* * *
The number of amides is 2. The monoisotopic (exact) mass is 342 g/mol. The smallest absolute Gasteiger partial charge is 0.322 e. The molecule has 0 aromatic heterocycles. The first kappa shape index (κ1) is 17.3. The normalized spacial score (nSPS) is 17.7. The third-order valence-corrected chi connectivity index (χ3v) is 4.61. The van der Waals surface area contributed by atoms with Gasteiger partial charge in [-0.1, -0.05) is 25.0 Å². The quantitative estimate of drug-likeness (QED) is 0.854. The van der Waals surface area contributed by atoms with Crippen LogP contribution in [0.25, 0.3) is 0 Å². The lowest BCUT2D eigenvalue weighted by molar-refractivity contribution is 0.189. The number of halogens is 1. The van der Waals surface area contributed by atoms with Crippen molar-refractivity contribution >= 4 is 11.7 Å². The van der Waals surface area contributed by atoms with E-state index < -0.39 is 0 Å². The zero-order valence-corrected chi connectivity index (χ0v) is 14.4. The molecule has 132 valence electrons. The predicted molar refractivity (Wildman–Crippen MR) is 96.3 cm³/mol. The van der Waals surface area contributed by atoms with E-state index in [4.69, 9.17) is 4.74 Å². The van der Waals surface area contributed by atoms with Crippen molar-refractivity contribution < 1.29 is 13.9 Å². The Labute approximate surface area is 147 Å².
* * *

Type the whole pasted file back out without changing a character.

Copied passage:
The number of amides is 2. The monoisotopic (exact) mass is 342 g/mol. The smallest absolute Gasteiger partial charge is 0.322 e. The molecule has 0 aromatic heterocycles. The first kappa shape index (κ1) is 17.3. The normalized spacial score (nSPS) is 17.7. The third-order valence-corrected chi connectivity index (χ3v) is 4.61. The van der Waals surface area contributed by atoms with Gasteiger partial charge in [-0.1, -0.05) is 25.0 Å². The quantitative estimate of drug-likeness (QED) is 0.854. The van der Waals surface area contributed by atoms with Crippen LogP contribution in [0.25, 0.3) is 0 Å². The lowest BCUT2D eigenvalue weighted by molar-refractivity contribution is 0.189. The number of halogens is 1. The van der Waals surface area contributed by atoms with Crippen molar-refractivity contribution >= 4 is 11.7 Å². The van der Waals surface area contributed by atoms with E-state index < -0.39 is 0 Å². The zero-order valence-corrected chi connectivity index (χ0v) is 14.4. The molecule has 132 valence electrons. The predicted molar refractivity (Wildman–Crippen MR) is 96.3 cm³/mol. The van der Waals surface area contributed by atoms with E-state index in [4.69, 9.17) is 4.74 Å². The van der Waals surface area contributed by atoms with Crippen molar-refractivity contribution < 1.29 is 13.9 Å². The Labute approximate surface area is 147 Å².